We all heard the same evidence that the jury did. We heard the tape recorded conversation in which Norm McAllister discussed his sexual interactions with the alleged victim in the grossest terms.
We heard her tearful and painfully detailed account of those same interactions in direct testimony from the stand.
We heard the Defense’s one scheduled witness, McAllister’s son Heath, noticeably hesitate as he responded in his father’s defense.
Then we heard Norm McAllister unexpectedly take the stand and essentially tell a tale completely opposite to that of the alleged victim, but with none of the visceral emotion betrayed in the woman’s voice.
Apparently, when the chips were down, the jury chose McAllister’s testimony as more credible, which begs the question: why?
Was it because the jury was predominantly male and societal attitudes remain in a place of denial about the legitimacy of rape complaints?
Was it because the alleged perpetrator was a “pillar of society,” a state senator, landowner and patriarch of a prominent Franklin County farm family; whereas the alleged victim was poor, powerless, and a prior victim of domestic abuse?
I have no idea; but the verdict makes no sense to me…especially since the jury did apparently believe McAllister was guilty of procurement for prostitution.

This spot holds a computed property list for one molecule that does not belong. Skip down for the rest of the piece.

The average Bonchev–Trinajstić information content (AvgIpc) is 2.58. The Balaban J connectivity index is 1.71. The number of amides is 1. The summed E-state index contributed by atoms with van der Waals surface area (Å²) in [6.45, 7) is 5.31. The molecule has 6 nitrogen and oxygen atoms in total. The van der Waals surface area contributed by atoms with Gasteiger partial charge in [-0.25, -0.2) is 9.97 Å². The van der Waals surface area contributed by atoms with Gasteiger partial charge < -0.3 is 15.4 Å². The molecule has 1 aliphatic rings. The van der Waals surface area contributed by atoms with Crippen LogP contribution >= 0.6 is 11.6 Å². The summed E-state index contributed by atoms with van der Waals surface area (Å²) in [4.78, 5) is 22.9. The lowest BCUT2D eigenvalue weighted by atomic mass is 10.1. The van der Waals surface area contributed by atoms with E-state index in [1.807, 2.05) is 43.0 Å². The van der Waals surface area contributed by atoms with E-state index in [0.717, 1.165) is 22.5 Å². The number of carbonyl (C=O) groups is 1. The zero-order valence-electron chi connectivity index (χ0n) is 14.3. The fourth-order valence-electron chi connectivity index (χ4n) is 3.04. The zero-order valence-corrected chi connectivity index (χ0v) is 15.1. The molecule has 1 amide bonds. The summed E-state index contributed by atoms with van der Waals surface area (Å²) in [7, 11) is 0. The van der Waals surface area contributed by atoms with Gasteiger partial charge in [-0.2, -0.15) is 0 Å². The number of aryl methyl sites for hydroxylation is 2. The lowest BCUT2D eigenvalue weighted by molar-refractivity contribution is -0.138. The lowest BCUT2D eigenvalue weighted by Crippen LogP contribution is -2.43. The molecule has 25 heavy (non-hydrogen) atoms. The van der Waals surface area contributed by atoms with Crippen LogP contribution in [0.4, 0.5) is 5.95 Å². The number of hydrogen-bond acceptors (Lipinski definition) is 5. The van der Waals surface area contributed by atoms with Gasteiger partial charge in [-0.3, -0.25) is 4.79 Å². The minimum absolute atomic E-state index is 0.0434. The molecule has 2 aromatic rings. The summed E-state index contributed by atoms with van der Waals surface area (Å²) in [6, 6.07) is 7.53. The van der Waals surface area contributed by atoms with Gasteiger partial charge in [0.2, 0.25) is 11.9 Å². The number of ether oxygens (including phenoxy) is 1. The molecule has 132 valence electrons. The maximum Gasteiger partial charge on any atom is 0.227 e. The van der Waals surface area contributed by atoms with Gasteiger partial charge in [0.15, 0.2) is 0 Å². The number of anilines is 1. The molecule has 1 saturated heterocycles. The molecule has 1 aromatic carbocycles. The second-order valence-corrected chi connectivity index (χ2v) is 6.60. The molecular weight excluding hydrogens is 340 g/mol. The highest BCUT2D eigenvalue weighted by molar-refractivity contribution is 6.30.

No doubt the fact that evidence of other sexual assault complaints against McAllister was excluded from the proceedings, and the fact that jury selection carefully screens for prior knowledge made a significant difference.
No one can fault the principle behind those exclusions, but justice is as often a victim of these discretions as it is a beneficiary.
In this case, justice was left crying in the dust.
I can venture that opinion because I was there at the first McAllister trial as well. I remember the emotionally scarred young woman, barely more than a girl, who had been persuaded to brave the courtroom to confront her accused assailant. It was clearly torture for her to relive her degradation in front of a courtroom full of curious listeners. Her participation was an act of greater bravery than most of us have ever been called upon to do, but, under relentless pressure and embarrassment, she told a desperate fib to preserve her current relationship…an insignificant fib about never having kissed a co-worker, and, when she confessed to her attorney her case was abandoned by the prosecutor and all that pain was for nought.
I still wonder how she is doing, having prostrated herself before the law only to be cast out into the judgmental world, never knowing the balm of justice.
The woman involved in the current case is older and more experienced in life’s cavalcade of never-ending disappointments, but still she shed real tears in her testimony, her cheeks burning with shame and degradation.
Her future is far more uncertain than that of her exploiter, even with his one conviction.
There is no true justice tonight.